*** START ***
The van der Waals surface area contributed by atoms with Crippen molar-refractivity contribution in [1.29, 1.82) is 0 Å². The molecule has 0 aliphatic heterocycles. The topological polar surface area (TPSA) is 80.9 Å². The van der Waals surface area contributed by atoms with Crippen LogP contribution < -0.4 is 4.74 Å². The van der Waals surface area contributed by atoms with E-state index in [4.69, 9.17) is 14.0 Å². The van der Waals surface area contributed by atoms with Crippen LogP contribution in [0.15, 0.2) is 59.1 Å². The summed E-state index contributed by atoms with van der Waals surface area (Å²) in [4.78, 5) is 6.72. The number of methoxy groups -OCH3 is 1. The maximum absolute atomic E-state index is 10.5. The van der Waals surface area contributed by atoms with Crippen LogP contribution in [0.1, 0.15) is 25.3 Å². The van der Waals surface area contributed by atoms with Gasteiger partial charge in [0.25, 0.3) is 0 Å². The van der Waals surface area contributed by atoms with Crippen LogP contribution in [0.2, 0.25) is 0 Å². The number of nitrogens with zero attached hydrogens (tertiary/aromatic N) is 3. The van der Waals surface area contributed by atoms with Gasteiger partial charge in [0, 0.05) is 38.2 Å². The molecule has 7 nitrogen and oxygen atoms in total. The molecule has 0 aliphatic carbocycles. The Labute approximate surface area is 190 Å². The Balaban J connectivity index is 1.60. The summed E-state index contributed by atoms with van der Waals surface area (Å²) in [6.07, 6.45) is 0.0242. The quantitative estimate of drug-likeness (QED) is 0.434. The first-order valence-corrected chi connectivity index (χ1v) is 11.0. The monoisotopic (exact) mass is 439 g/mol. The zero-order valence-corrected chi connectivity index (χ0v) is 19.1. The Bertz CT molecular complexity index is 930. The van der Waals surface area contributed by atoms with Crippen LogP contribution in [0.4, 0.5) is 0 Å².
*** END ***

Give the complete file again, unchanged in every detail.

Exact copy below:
The van der Waals surface area contributed by atoms with Crippen molar-refractivity contribution in [1.29, 1.82) is 0 Å². The molecule has 0 aliphatic heterocycles. The topological polar surface area (TPSA) is 80.9 Å². The van der Waals surface area contributed by atoms with Crippen LogP contribution < -0.4 is 4.74 Å². The van der Waals surface area contributed by atoms with E-state index in [4.69, 9.17) is 14.0 Å². The van der Waals surface area contributed by atoms with Crippen LogP contribution in [0.15, 0.2) is 59.1 Å². The summed E-state index contributed by atoms with van der Waals surface area (Å²) in [4.78, 5) is 6.72. The number of methoxy groups -OCH3 is 1. The maximum absolute atomic E-state index is 10.5. The van der Waals surface area contributed by atoms with Crippen LogP contribution in [0.1, 0.15) is 25.3 Å². The van der Waals surface area contributed by atoms with Gasteiger partial charge in [0.25, 0.3) is 0 Å². The van der Waals surface area contributed by atoms with Crippen LogP contribution in [0.2, 0.25) is 0 Å². The number of nitrogens with zero attached hydrogens (tertiary/aromatic N) is 3. The van der Waals surface area contributed by atoms with Gasteiger partial charge in [0, 0.05) is 38.2 Å². The molecule has 7 nitrogen and oxygen atoms in total. The molecule has 0 aliphatic carbocycles. The Labute approximate surface area is 190 Å². The Balaban J connectivity index is 1.60. The summed E-state index contributed by atoms with van der Waals surface area (Å²) in [6.07, 6.45) is 0.0242. The quantitative estimate of drug-likeness (QED) is 0.434. The first-order valence-corrected chi connectivity index (χ1v) is 11.0. The monoisotopic (exact) mass is 439 g/mol. The zero-order valence-corrected chi connectivity index (χ0v) is 19.1. The Bertz CT molecular complexity index is 930. The van der Waals surface area contributed by atoms with Crippen LogP contribution in [0.4, 0.5) is 0 Å².